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The expiring terms of Seneca Healthcare District board president Ronald Longacre and treasurer David Slusher resulted in former board member Bill Howe running for a seat on the board during the November 2012 elections.
With only two seats available, a formal election had to take place, and the fate of the board was put in the public’s hands.
With the majority vote of 1,383, Howe was chosen to replace Longacre, who received only 819 votes. Slusher came in second with 1,035 votes, and was able to keep his seat on the board.
During the Dec. 20, 2012, board meeting, Howe and Slusher were formally introduced into office. While electing officers, secretary-treasurer Richard Rydell nominated Slusher as the new board president. Howe seconded the nomination, and the decision to appoint Slusher as SHD president was passed unanimously.
In his new role as president, Slusher appointed Howe as his replacement for board treasurer. The remaining board members retained their positions: Loretta Gomez as vice president, Bob Caton as secretary and Rydell as secretary-treasurer.
Although November 2012 was a great revenue month for SHD, collections have dropped significantly, which has a big impact on the bottom line.
The hospital district ended the month with a better-than-expected net income loss of $11,000. Even though this is more than the monthly budgeted net loss of $178,000, SHD is still falling short of its financial goals with a year-to-date net income loss of $109,000, which is $238,000 more than the budgeted net gain of $130,000.
Due to higher volumes in outpatient services, gross outpatient revenue was 19 percent over-budget. Chief Executive Officer Linda Wagner said a major factor for the increased revenue was due to an increase in surgery and lab visits. “Not only did we have a lot of patients, they were high-need patients and required a lot of nursing care.”
The hospital generated 112 patient days, which is only two days shy of the PDs in March 2012, typically the busiest month of the year.
As a result of the increased outpatient patient revenue, total patient revenue was 31 percent over-budget. Despite the positive numbers for November, SHD is still under-budget for the year by almost $1 million.
The enhanced patient revenue also caused an increase in contractual allowances, going over-budget by $371,000 with a net income gain of $1.2 million. Wagner explained that had the contractual allowances stayed in line with the budgeted amount of $902,000, November would have been the best month Seneca has ever seen during this time of year.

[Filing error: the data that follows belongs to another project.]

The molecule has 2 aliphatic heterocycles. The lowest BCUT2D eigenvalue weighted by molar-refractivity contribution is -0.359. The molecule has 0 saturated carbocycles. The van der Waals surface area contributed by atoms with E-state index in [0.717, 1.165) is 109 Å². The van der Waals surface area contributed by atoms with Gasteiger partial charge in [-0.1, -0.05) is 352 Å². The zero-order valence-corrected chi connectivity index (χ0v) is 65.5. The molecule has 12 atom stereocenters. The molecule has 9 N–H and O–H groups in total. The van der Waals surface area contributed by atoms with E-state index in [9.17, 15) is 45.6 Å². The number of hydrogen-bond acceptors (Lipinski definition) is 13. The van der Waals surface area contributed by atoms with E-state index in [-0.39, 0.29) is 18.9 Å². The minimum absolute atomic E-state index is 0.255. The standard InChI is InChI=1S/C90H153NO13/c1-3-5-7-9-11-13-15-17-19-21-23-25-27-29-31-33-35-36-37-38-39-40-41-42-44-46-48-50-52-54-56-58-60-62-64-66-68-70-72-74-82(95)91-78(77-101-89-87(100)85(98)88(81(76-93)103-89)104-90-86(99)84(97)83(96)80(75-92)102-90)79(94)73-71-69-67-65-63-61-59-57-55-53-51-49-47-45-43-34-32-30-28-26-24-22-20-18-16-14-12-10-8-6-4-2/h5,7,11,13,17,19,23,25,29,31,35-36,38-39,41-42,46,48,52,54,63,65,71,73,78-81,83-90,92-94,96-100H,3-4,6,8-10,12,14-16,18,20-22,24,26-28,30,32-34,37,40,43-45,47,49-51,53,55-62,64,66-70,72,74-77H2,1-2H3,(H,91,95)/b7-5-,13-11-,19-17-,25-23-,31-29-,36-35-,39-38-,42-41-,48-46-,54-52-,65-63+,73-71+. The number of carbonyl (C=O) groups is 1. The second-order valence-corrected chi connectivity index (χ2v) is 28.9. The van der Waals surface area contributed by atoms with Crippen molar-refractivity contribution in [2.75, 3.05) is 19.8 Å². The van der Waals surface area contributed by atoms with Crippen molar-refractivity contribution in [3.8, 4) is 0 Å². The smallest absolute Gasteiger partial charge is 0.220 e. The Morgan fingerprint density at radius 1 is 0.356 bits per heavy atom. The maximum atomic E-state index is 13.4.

Due to the higher-than-expected patient days, SHD had to contract for additional labor and purchase additional supplies, which caused an increase in expenses.
Operating expenses were over-budget by $57,000, which contributed to the year-to-date expense budget being $121,000 over-budget.
Wagner explained that part of the reason is because the emergency room doctors have been playing catch-up on office records and salaries, causing professional fee expenses to go over-budget by $37,000. Wagner expects this trend to last a couple more months, but to eventually even out as the year goes on.
In order to pay some outstanding bills, including those incurred from the implementation of the electronic medical records system, SHD spent $795,000 out of the EHR restricted funds, leaving them with a balance of $340,000.
Linda Stumpf, of Healthcare Resource Group, reported that due to some errors with their automated billing system not all claims were submitted. “It had a big impact on cash collections,” said Stumpf.
There was also an issue with clinic claims being coded improperly. There were 789 unbilled claims at the beginning of November. By the end of the month, however, only 74 claims remained. Stumpf said the money should be seen within two to three weeks.
Accounts receivable balances were also being inaccurately reported due to inconsistencies in how the claims are input into the CPSI system. She explained that the system runs on claims and if there is not a claim for the charges to attach to, it records them as patient responsibility. Also, if a claim has charges and has been coded but not released for billing, it will cause issues within the system.
“CPSI shows a lot more patient balance than what it really is. The accurate amount does not even come close to what is recorded in the system,” said Stumpf.
The claim denial rate has also increased due to system setup issues. “It has been fixed, however, and we should not see this many denials going forward,” said Stumpf.
Due to the collection issues, days in accounts receivable have increased to 76. Stumpf assured the board that it should be back under 60 by the end of January.
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